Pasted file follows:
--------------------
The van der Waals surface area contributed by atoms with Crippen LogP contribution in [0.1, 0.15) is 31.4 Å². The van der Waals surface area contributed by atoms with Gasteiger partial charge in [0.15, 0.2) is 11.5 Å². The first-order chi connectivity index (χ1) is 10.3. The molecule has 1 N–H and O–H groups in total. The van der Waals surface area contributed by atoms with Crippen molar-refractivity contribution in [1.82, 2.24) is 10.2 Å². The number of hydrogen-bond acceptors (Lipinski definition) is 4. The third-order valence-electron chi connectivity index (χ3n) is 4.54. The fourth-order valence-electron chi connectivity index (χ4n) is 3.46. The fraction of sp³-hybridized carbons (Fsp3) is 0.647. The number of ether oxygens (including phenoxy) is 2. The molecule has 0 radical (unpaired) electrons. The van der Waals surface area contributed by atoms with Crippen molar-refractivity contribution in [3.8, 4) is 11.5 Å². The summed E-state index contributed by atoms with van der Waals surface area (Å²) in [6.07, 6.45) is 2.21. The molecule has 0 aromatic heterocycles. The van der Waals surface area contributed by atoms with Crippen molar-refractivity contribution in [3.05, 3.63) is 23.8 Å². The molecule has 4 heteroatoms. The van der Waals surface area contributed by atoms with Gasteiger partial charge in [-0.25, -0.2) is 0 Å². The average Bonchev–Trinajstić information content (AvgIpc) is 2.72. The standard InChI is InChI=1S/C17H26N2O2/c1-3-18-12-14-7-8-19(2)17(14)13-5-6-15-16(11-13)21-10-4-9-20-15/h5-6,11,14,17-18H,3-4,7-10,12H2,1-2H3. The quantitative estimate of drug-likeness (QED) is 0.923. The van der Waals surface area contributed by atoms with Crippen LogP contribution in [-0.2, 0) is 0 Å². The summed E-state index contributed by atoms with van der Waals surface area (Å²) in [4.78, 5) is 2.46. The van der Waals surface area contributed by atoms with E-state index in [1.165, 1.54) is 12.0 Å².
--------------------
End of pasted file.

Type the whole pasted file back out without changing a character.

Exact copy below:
The van der Waals surface area contributed by atoms with Crippen LogP contribution in [0.1, 0.15) is 31.4 Å². The van der Waals surface area contributed by atoms with Gasteiger partial charge in [0.15, 0.2) is 11.5 Å². The first-order chi connectivity index (χ1) is 10.3. The molecule has 1 N–H and O–H groups in total. The van der Waals surface area contributed by atoms with Crippen molar-refractivity contribution in [1.82, 2.24) is 10.2 Å². The number of hydrogen-bond acceptors (Lipinski definition) is 4. The third-order valence-electron chi connectivity index (χ3n) is 4.54. The fourth-order valence-electron chi connectivity index (χ4n) is 3.46. The fraction of sp³-hybridized carbons (Fsp3) is 0.647. The number of ether oxygens (including phenoxy) is 2. The molecule has 0 radical (unpaired) electrons. The van der Waals surface area contributed by atoms with Crippen molar-refractivity contribution in [3.8, 4) is 11.5 Å². The summed E-state index contributed by atoms with van der Waals surface area (Å²) in [6.07, 6.45) is 2.21. The molecule has 0 aromatic heterocycles. The van der Waals surface area contributed by atoms with Crippen molar-refractivity contribution in [3.05, 3.63) is 23.8 Å². The molecule has 4 heteroatoms. The van der Waals surface area contributed by atoms with Gasteiger partial charge in [-0.25, -0.2) is 0 Å². The average Bonchev–Trinajstić information content (AvgIpc) is 2.72. The standard InChI is InChI=1S/C17H26N2O2/c1-3-18-12-14-7-8-19(2)17(14)13-5-6-15-16(11-13)21-10-4-9-20-15/h5-6,11,14,17-18H,3-4,7-10,12H2,1-2H3. The quantitative estimate of drug-likeness (QED) is 0.923. The van der Waals surface area contributed by atoms with Crippen LogP contribution in [-0.2, 0) is 0 Å². The summed E-state index contributed by atoms with van der Waals surface area (Å²) in [4.78, 5) is 2.46. The van der Waals surface area contributed by atoms with E-state index in [1.165, 1.54) is 12.0 Å².